As I sit down to write this post inside our home on a sunny Saturday morning, I am in a turtleneck, sweater, down jacket and scarf with a portable heater blowing directly on me. Winter here has proven to be just as cold inside as outside since the Spanish homes do not have heat and are not built for cold (and becoming less comfortable with climate change). I am appreciating more than ever before how not having the relief of a warm, comfortable home in the winter time impacts our well-being. It also gives me pause to think that so many people in the world live this way winter after winter.
Backpacking through northern Italy, in the cold over the holidays, was challenging but we did have heated Airbnb apartments in which to rest and relax. What a concept, staying in different “homes,” as if they were our own, rather than in hotels (which don’t accommodate families of five very well). It makes all the difference for us and it’s fun to try on different home designs.
Italy’s reputation for amazing cuisine held up well with us. You know a country has good food when you eat your first meal in a train station and exclaim “this is the best pizza ever!” Well, this was where our journey began and ended; in the chain restaurant of Rossopomodoro in the Milan train station (we didn’t realize it was a chain until we ate New Year’s Eve dinner at the Rossopomodoro in Venice and then excitedly returned to the same place in the Milan train station on the way home).
After some nourishment in Milan, we jumped on a train and headed to Lucca on the northwest coast of Italy where we spent 6 nights and enjoyed Christmas. Lucca is a charming old town surrounded by a big stone wall (which took 100 years to build) upon which you can recreate. Inside the walls are winding, mostly-pedestrian streets, and 100 churches are scattered throughout. I had pasta that melted in my mouth, the kids became addicted to spaghetti bolognese and George was in his element of endlessly exploring. Our highlights were climbing church steeples (one with trees on top), riding a 5 person bicycle around the wall, and our half day trip to see the leaning tower of Pisa. The tower was pretty awesome but even better was waiting for the train to return to Lucca when an Italian girl, also waiting, turned to George and asked his permission to give Quinton a kiss. While Quinton sat on a bench looking down at his phone, barely aware of what was happening, George shrugged his shoulders and said, “sure!” and with that Quinton got a big smooch on his cheek leaving some bright red lipstick to show for it that matched the color of his face.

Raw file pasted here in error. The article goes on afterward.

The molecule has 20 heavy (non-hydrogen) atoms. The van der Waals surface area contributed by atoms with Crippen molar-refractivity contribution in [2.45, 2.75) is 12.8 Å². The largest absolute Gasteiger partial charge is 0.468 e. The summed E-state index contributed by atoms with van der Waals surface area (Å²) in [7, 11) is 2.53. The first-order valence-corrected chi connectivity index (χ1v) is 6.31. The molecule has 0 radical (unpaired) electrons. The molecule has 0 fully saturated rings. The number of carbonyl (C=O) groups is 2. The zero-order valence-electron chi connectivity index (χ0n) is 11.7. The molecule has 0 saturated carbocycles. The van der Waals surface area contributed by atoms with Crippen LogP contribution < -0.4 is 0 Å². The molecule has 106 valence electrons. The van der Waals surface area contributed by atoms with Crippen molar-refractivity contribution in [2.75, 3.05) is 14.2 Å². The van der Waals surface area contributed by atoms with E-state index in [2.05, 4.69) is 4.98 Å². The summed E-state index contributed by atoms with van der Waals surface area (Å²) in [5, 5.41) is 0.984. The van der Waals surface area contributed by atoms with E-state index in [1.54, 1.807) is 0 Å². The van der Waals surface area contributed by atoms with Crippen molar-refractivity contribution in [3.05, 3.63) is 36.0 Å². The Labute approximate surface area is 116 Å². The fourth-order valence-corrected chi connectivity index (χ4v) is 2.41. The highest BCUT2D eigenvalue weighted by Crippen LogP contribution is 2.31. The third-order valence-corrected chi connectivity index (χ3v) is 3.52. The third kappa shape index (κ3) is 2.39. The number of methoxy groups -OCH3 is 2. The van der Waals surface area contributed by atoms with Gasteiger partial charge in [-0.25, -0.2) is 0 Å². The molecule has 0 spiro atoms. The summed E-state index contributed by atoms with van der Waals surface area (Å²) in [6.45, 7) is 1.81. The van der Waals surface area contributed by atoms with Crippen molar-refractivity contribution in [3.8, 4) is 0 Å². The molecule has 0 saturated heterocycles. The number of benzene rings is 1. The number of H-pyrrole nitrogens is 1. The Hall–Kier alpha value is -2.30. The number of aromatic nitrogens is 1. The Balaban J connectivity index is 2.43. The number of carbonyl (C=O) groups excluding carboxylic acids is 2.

Following Lucca, we spent 2 nights in Florence. Due to the shortness of our stay, we mostly strolled the city to admire the famous Ponte Vecchio bridge, the Duomo, and replicas of famous statues of naked men. In fact, we decided that Italy is full of penises. Between the statues, penis pasta for sale in all the stores and the name of our wifi network in Venice, we felt surrounded. Ok, a slight tangent. In Florence, we stayed in an apartment situated on the Piazza Santa Croce where Michelangelo and Danté are buried inside the Basilica. We also took a cooking class and learned how to make pizza and gelato, which was great fun!
From Florence, we spent a fun 4 nights in Venice including New Years Eve. Highlights include our family gondola ride, our island tour of Murano (glass blowing), Burano (colorful homes), and Torcello (oldest of the Venetian islands dating back to the 5th century), eating pizza covered with octopus, clams, mussels, and shrimp, and watching fireworks on New Years Eve on the waterfront by Piazza San Marco. Finally, when George and I had a free moment on our own, we treated ourselves to a visit to Caffè Florian, the oldest cafe in the world.
Our final excursion took us up into the mountains for two days of skiing above the town of Brixon and with a spectacular view of the Dolomites. Much to our surprise, we found ourselves in German country. This part of Italy used to be part of Austria but after Italy won the war, the Italians claimed the land. So it is Italy but inhabited by friendly Germans everywhere. We managed to stay warm just enough to enjoy our skiing and eat lots of strudel (apple and vegetable) and yes, more spaghetti bolognese. Davis found his “Hot Love” (vanilla ice cream with hot raspberry sauce) which he ordered frequently during our stay.
Now that we are back in Almuñécar, we are appreciating familiar surroundings, trying to remember to say gracias instead of grazie and working off our Italian bellies.